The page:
United States District Court for the Northern District of Ohio, Western Division
November 3, 2022, Filed
CASE NO. 3:22 CV 91
2022 U.S. Dist. LEXIS 200848 *; 2022 WL 16695207
SHERRY R. LEE, et al., Plaintiffs, v. WERNER ENTERPRISES, INC., et al., Defendants.
preemption provision, motion to dismiss, preemption, preempted, truck, vicarious liability, broker, motor carrier, reply brief, transportation, carrier, shipper, route, motor vehicle, arranging, load
Counsel: [*1] For Sherry R. Lee, David Lee, Plaintiffs: Andrew R. Young, Law Firm for Truck Safety, Cleveland, OH; Jennifer N. Brown, Arthur Law, Defiance, OH; Joshua M. Leizerman, Rena M. Leizerman, Michael J. Leizerman, Law Firm for Truck Safety, Toledo, OH.
For Hot Shot Expedite, Inc., Dorin Braga, Defendants: David J. Fagnilli, Marshall, Dennehey, Warner, Coleman & Goggin – Cleveland, Cleveland, OH; Vincent E. Cononico, Marshall Dennehey Warner Coleman & Goggin, Cleveland, OH.
Judges: James R. Knepp II, UNITED STATES DISTRICT JUDGE.
Opinion by: James R. Knepp II
MEMORANDUM OPINION AND ORDER
Plaintiffs Sherry Lee and David Lee bring negligence, vicarious liability, and loss of consortium claims in this personal injury case arising out of a truck crash against Defendants Dorin Braga (the truck driver), Hot Shot Expedite, Inc. (Braga’s employer and owner of the truck) (“Hot Shot”), Werner Enterprises, Inc. (the owner of the truck’s trailer) (“Werner”), Target Corporation (shipper of the goods carried on the truck) (“Target”), and Lipsey Logistics Worldwide, LLC (the shipping broker which arranged the goods’ transport) (“Lipsey”). (Doc. 11). Currently pending before the Court are Defendant Lipsey’s Motion to [*2] Dismiss (Doc. 25), Defendant Target’s Motion to Dismiss (Doc. 26), and Plaintiffs’ Motion to Strike (Doc. 34). All are fully briefed and ripe for decision. Jurisdiction is proper under 28 U.S.C. § 1332. For the reasons set forth below, the Court denies the Motion to Strike and grants both Motions to Dismiss.
This case stems from an auto accident in Paulding County, Ohio, on February 11, 2021. (Doc. 11, at 1-2). Plaintiff Sherry Lee alleges a semi-truck driven by Defendant Dorin Braga rear-ended her car as she slowed down to turn. Id. As she prepared to make a right turn, the truck failed to slow down and yield. Id. at 4. After the impact, Sherry Lee’s car veered off the north side of the roadway, struck a sign, overturned, and came to rest on its right side. Id. As a result of the accident, Sherry Lee is paralyzed from the waist down and is now a paraplegic. Id. at 2. Her injuries included a spinal cord lesion “resulting in complete loss of sensory and motor function below [the lesion],” pelvic fractures, rib fractures, vertebral fractures, a subdural hemorrhage, and a spleen laceration. Id. at 5. Plaintiff alleges Hot Shot, owner of the truck and Braga’s employer, “had its motor carrier [*3] authority involuntarily revoked in February 2020 and was only reinstated in April 2020, less than a year before this crash.” Id. at 11.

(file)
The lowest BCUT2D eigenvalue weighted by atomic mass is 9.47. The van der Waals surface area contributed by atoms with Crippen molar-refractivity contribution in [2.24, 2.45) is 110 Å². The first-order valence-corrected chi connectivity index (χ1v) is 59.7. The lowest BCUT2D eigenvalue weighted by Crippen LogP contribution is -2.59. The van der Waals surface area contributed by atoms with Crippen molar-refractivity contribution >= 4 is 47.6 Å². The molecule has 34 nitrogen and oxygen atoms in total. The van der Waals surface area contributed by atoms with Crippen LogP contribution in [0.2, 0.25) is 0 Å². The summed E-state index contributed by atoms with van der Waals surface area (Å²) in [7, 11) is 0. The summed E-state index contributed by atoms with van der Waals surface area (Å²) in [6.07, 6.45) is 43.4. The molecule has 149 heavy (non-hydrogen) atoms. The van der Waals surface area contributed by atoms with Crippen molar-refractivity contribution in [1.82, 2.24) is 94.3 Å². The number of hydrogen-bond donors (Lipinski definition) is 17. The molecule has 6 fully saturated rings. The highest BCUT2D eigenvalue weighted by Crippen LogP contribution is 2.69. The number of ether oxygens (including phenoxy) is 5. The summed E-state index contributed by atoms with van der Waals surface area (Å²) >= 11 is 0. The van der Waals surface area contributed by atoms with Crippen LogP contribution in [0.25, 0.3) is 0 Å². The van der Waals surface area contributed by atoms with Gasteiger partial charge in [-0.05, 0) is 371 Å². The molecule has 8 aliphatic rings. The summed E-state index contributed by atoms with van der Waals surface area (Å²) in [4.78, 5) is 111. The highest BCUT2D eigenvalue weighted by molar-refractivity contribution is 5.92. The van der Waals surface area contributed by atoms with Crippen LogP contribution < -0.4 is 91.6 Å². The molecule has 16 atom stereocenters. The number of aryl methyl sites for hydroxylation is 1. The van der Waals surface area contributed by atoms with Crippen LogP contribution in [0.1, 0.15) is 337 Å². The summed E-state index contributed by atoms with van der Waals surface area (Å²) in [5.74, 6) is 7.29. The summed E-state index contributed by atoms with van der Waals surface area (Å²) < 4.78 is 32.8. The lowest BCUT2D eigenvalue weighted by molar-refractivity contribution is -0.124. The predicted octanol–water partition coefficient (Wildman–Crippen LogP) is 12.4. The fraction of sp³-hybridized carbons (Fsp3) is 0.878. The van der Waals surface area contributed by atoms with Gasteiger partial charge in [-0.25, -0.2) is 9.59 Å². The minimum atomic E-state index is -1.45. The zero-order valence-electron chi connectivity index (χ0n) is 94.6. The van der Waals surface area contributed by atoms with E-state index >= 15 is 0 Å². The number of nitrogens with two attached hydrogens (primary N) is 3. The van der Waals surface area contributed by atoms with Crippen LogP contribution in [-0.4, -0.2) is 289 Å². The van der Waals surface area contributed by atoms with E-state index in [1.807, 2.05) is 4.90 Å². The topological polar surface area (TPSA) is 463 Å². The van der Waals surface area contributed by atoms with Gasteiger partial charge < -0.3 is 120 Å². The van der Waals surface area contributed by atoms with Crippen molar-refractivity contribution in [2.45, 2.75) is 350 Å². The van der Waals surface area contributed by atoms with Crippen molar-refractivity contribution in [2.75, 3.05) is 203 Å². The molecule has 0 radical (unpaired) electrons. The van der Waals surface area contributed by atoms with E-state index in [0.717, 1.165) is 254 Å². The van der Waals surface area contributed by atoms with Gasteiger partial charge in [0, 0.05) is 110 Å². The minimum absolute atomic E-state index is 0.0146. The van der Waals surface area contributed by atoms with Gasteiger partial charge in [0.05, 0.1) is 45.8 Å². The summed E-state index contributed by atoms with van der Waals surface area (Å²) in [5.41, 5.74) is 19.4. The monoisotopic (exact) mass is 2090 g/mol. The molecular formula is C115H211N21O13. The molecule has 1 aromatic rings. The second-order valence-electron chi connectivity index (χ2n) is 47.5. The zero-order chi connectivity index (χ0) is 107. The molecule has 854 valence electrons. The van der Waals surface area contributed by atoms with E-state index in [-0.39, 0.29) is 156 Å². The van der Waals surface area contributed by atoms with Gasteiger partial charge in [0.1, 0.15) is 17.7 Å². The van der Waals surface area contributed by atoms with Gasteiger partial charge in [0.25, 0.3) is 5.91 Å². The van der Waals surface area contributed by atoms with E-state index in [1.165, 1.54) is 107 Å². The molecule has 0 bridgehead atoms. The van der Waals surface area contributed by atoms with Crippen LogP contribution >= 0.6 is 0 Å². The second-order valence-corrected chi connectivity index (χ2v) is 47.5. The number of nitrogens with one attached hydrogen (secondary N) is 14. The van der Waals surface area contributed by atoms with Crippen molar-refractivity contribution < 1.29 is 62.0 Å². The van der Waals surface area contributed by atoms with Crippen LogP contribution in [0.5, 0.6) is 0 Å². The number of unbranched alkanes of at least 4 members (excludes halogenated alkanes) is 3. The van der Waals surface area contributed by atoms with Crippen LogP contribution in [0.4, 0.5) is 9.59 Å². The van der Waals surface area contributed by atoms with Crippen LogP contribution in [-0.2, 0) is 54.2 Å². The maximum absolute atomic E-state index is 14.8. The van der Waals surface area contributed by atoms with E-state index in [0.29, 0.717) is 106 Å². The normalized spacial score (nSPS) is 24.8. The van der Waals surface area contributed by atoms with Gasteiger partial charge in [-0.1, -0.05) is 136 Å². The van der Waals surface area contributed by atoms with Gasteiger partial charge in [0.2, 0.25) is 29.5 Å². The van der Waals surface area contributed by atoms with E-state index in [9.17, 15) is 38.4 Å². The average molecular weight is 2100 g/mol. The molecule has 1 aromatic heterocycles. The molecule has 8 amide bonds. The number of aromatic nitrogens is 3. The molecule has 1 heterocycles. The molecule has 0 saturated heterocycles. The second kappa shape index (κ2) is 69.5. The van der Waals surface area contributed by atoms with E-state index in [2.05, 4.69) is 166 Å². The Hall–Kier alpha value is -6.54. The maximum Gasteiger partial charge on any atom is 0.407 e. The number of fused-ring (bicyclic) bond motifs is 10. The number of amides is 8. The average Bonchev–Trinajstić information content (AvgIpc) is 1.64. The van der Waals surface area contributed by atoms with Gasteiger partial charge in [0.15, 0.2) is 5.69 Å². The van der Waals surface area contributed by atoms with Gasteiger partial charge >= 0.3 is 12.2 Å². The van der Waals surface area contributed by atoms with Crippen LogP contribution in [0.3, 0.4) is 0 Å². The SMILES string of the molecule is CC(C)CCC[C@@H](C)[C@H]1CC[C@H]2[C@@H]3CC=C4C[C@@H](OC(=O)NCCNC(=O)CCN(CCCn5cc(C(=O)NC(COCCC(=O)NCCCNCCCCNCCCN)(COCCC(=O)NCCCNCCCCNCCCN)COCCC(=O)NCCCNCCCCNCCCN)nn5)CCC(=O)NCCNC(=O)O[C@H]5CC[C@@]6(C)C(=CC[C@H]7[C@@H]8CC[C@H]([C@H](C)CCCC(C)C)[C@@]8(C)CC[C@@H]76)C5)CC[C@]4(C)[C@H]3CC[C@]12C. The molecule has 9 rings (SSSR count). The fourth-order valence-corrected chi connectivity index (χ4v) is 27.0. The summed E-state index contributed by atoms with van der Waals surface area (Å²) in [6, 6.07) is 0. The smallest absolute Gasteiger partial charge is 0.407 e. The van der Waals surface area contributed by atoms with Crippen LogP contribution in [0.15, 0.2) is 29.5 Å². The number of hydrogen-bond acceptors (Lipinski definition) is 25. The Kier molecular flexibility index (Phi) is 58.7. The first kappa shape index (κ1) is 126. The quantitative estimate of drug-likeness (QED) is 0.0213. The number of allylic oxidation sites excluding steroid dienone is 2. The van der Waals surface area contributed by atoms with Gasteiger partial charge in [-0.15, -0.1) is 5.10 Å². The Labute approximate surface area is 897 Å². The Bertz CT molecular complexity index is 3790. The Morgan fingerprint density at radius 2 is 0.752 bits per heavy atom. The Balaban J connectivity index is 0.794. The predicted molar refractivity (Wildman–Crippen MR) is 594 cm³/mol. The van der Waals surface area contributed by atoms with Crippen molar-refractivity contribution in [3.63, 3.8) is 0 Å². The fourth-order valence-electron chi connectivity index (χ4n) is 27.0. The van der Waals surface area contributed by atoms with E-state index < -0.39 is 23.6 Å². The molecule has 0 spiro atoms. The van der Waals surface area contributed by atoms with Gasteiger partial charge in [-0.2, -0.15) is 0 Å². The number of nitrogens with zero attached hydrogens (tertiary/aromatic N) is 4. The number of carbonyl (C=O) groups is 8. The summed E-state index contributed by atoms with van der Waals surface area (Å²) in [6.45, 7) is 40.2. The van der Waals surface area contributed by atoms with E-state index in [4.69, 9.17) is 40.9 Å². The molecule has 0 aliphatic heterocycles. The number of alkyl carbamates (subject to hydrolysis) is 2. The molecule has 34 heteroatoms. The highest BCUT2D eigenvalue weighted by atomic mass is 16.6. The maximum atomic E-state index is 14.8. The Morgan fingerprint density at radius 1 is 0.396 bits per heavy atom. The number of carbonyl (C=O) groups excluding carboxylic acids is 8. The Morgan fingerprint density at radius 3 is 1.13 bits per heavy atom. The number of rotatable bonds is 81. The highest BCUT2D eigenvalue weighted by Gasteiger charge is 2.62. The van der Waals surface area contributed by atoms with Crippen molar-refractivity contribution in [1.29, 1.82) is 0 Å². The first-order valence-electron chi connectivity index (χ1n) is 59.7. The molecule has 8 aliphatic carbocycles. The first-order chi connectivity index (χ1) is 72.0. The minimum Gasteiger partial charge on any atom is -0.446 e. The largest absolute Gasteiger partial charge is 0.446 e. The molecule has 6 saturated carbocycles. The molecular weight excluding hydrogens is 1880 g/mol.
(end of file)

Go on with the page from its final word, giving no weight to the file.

Plaintiffs assert driver Braga was negligent in injuring Plaintiff Sherry Lee; that employer and truck owner Hot Shot, trailer owner Werner, shipper Target, and shipping broker Lipsey were negligent in their hiring; and Hot Shot, Werner, Target, and Lipsey are vicariously liable for Braga’s negligence. See Doc. 11. Plaintiff David Lee is Sherry Lee’s husband; he brings a loss of consortium claim. Id. at 14. Plaintiffs seek compensatory and punitive damages. Id.
Standard of Review